Born. Plantation, Florida, 1974
Education. University of Vermont, B.A. 1998
He is an artist, writer, gallerist, and cultural worker.

Lives and works in Montreal, Quebec and New Orleans, Louisiana.

I am a cultural worker. I am interested in the role of art in the community and how art can impact communities. I am also interested in the role of art in people’s lives. My practice includes art making, community organizing, writing and publishing.

My art-making crosses media and includes photography, print making, installations, and art product making. My approach to photography is two-fold: I am interested in the visual language of painting as expressed through photography and I am interested in photography as a documentary tool, particularly when combined with writing. My printmaking focuses largely on colour theory and shape making, where I attempt to represent conceptual ideas in the most minimal shape possible and then develop the idea through the use of colour palettes. My installations are large-scale, multi-faceted, and sometimes theatrical manifestations of ideas. I make art products—small art and multiples—as a means of exploring further questions of object and meaning: How does an object have meaning? Why does an object have meaning? And what role do objects play in our lives?

I engage in large-scale, ongoing community projects that organize a large group of people as a way of mobilizing a communal response to a problem. I started ARTSHOP in 2004 as a way of organizing, exhibiting, and sharing art products. Through this project, I employ a number of strategies to engage people with ideas about contemporary art. I operated two fine art galleries (Kasini House Gallery in Burlington, Vermont from 2006 to 2009 and Galerie Maison Kasini in Montreal, Quebec from 2009 to 2013) that allowed me to curate a number of artists, publish catalogues of artwork, and present contemporary art to the public. In 2011 and 2012, I produced Winooski Pop-up Gallery District, an event that converted a block of vacant retail spaces into working art galleries for six weeks at a time. Other projects such as Ribbon Pig (2012 to 2015) and Art Cards exist as tools for diffusing contemporary art and literature while demonstrating a sustainable, pro-artist/writing, business model.

My publishing work operates in a manner similar to my community project work, but in printed form. I have published dozens of books and artist catalogs as a way of promoting and diffusing art and ideas. In 2005, I co-published (and co-wrote with Christopher Byrne) the Vermont Art Guide as a way of promoting Vermont contemporary art and Vermont as a contemporary art destination. The project has evolved into a study of contemporary regionalism. In 2006, as a response to a need identified during a community meeting for better organization of the art community, I started Art Map Burlington in Burlington, Vermont, which was also a way of increasing the amount of critical writing about local artists. In 2011, I co-founded Kolaj Magazine with Benoit Depelteau as way of exploring, documenting, and sharing collage as a contemporary, fine art medium and building a network of artists working in the medium. In 2016, Christopher Byrne and I relaunched Vermont Art Guide as a quarterly magazine, continuing the promotion of Vermont contemporary art to both Vermonters and visitors.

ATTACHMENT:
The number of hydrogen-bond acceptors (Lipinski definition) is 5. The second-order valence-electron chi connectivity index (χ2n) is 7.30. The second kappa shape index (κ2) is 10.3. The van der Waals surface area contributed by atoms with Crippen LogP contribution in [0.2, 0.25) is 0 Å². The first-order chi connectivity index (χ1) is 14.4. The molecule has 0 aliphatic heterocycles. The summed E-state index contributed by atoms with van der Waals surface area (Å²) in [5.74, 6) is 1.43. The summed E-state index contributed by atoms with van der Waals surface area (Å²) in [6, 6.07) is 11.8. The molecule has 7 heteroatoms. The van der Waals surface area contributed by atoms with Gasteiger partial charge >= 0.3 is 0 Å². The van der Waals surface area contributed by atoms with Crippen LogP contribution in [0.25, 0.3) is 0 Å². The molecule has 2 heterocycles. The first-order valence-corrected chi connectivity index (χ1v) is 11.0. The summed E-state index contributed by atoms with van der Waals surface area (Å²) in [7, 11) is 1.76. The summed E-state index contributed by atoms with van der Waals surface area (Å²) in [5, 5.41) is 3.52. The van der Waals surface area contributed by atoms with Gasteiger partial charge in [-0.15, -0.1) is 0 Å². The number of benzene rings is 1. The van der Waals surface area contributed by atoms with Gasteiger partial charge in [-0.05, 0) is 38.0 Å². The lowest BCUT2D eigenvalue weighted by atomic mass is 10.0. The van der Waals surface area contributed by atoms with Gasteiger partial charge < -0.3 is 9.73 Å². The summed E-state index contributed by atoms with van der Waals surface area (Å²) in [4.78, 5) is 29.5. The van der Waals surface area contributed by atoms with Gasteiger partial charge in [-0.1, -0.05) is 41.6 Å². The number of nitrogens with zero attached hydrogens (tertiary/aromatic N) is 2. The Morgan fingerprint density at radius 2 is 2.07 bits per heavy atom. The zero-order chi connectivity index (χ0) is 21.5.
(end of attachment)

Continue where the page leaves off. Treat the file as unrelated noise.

From my individual art making to my community projects, I am guided by a set of beliefs. A critique of power is embedded in my work. I believe art can be a tool for liberation. I believe the current configuration of the art world prevents most people from having a meaningful relationship with art, and as such, is a tool of oppression and in the interest of those who benefit from the status quo. I view cynicism as a failure to hope. I believe entrepreneurship is a tool for emancipation. Lastly, I believe in the accumulation of small gestures.